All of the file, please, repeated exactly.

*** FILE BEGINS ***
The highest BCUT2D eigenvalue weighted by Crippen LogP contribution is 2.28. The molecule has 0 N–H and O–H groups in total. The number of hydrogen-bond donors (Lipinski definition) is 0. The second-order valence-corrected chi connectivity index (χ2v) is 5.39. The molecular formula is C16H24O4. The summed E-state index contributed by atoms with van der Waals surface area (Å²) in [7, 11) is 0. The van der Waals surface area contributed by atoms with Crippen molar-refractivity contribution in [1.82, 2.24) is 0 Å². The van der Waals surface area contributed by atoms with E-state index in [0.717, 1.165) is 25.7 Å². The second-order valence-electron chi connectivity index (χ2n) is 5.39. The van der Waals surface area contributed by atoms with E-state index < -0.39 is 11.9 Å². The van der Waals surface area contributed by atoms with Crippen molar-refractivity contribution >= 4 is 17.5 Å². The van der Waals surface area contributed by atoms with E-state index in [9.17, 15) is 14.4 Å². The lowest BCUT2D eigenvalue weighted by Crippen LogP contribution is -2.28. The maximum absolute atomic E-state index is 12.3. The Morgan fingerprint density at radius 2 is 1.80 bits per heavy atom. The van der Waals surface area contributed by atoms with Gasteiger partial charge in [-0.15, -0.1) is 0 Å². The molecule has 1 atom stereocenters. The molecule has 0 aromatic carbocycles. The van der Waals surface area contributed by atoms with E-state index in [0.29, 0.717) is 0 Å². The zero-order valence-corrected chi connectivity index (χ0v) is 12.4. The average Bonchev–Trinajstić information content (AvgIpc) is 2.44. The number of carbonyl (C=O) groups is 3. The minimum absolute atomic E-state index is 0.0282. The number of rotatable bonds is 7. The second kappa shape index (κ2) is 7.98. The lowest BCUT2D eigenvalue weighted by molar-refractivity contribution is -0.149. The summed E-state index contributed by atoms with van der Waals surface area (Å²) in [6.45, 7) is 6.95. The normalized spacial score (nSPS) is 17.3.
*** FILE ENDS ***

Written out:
The highest BCUT2D eigenvalue weighted by Crippen LogP contribution is 2.28. The molecule has 0 N–H and O–H groups in total. The number of hydrogen-bond donors (Lipinski definition) is 0. The second-order valence-corrected chi connectivity index (χ2v) is 5.39. The molecular formula is C16H24O4. The summed E-state index contributed by atoms with van der Waals surface area (Å²) in [7, 11) is 0. The van der Waals surface area contributed by atoms with Crippen molar-refractivity contribution in [1.82, 2.24) is 0 Å². The van der Waals surface area contributed by atoms with E-state index in [0.717, 1.165) is 25.7 Å². The second-order valence-electron chi connectivity index (χ2n) is 5.39. The van der Waals surface area contributed by atoms with E-state index < -0.39 is 11.9 Å². The van der Waals surface area contributed by atoms with Crippen molar-refractivity contribution >= 4 is 17.5 Å². The van der Waals surface area contributed by atoms with E-state index in [9.17, 15) is 14.4 Å². The lowest BCUT2D eigenvalue weighted by Crippen LogP contribution is -2.28. The maximum absolute atomic E-state index is 12.3. The Morgan fingerprint density at radius 2 is 1.80 bits per heavy atom. The van der Waals surface area contributed by atoms with Gasteiger partial charge in [-0.15, -0.1) is 0 Å². The molecule has 1 atom stereocenters. The molecule has 0 aromatic carbocycles. The van der Waals surface area contributed by atoms with E-state index in [0.29, 0.717) is 0 Å². The zero-order valence-corrected chi connectivity index (χ0v) is 12.4. The average Bonchev–Trinajstić information content (AvgIpc) is 2.44. The number of carbonyl (C=O) groups is 3. The minimum absolute atomic E-state index is 0.0282. The number of rotatable bonds is 7. The second kappa shape index (κ2) is 7.98. The lowest BCUT2D eigenvalue weighted by molar-refractivity contribution is -0.149. The summed E-state index contributed by atoms with van der Waals surface area (Å²) in [6.45, 7) is 6.95. The normalized spacial score (nSPS) is 17.3.